Tuesday, February 17, 2009
Dad just sent me an e-mail that gave me pause. I have a lot on my mind and haven't had a chance to get it all. I have class in ten minutes, so here's a story I lifted from an e-mail. I haven't checked the facts, but will later.
You're an 18 or 19 year old kid. You're critically wounded, and dying in the jungle in the Ia Drang Valley, Nov-14-1965, LZ Xray, Vietnam.Your infantry unit is outnumbered 8-1, and the enemy fire is so intense, from 100 or 200 yards away, that your own Infantry Commander has ordered the MediVac helicopters to stop coming in.
You're lying there, listening to the enemy machine guns, and you know you're not getting out. Your family is 1/2 way around the world, 12,000 miles away, and you'll never see them again. As the world starts to fade in and out, you know this is the day.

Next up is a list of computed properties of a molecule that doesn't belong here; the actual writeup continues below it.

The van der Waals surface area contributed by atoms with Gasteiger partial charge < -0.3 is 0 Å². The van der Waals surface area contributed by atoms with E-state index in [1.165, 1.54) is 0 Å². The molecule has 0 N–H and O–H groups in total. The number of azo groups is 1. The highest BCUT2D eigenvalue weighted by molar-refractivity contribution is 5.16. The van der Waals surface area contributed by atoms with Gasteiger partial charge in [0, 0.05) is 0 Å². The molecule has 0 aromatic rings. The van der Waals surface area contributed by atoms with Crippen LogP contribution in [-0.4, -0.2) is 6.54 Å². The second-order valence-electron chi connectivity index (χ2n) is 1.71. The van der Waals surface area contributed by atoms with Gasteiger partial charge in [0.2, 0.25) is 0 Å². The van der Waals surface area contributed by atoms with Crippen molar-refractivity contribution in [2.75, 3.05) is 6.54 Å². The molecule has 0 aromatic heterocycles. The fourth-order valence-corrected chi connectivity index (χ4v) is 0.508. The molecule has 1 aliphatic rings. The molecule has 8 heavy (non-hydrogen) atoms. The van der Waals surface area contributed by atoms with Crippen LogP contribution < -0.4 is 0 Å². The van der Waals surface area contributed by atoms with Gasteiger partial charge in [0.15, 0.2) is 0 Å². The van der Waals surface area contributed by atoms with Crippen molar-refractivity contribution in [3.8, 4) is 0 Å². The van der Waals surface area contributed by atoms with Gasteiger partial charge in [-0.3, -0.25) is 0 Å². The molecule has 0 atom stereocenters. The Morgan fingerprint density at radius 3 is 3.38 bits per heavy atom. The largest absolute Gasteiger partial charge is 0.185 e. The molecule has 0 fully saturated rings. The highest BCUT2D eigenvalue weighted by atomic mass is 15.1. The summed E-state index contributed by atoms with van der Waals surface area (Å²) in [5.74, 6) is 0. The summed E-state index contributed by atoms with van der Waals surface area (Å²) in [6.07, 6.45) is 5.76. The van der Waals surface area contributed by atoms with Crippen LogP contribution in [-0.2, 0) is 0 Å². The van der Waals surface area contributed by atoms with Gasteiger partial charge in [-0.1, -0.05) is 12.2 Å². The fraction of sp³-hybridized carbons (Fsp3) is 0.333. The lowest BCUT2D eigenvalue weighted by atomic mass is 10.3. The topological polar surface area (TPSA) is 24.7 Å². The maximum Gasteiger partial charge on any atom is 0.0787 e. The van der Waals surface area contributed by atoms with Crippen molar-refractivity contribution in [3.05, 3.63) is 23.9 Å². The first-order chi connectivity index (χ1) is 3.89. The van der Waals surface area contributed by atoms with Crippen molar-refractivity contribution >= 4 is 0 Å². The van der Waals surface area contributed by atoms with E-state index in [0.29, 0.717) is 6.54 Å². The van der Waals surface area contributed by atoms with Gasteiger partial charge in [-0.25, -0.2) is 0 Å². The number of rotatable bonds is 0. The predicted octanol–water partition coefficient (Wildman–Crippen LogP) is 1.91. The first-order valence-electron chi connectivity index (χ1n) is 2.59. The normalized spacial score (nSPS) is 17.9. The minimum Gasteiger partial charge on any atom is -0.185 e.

Then, over the machine gun noise, you faintly hear that sound of a helicopter, and you look up to see an un-armed Huey, but it doesn't seem real, because no Medi-Vac markings are on it. The pilot, Ed Freeman, is coming for you. He's not Medi-Vac, so it's not his job, but he's flying his Huey down into the machine gun fire, after the Medi-Vacs were ordered not to come. He's coming anyway. And he drops it in, and sits there inthe machine gun fire, as they load 2 or 3 of you onboard. Then he flies you up and out through the gunfire, to theDoctors and Nurses.
And, he kept coming back.... 13 more times..... And took about 30 of you and your buddies out, who would never have gotten out.
Medal of Honor Recipient Ed Freeman died Wednesday, Aug 20, 2008 at the age of 80, in Boise , ID.
May God rest his soul.
(Oh yeah, Paul Newman died that day too. I guessyou knew that -- He got a lot more press than Ed Freeman.)
I verified. Read the story: http://dailynightly.msnbc.msn.com/archive/2007/07/11/265756.aspx
PS: The picture is from my brother's first deployment. He left for his second deployment last Friday.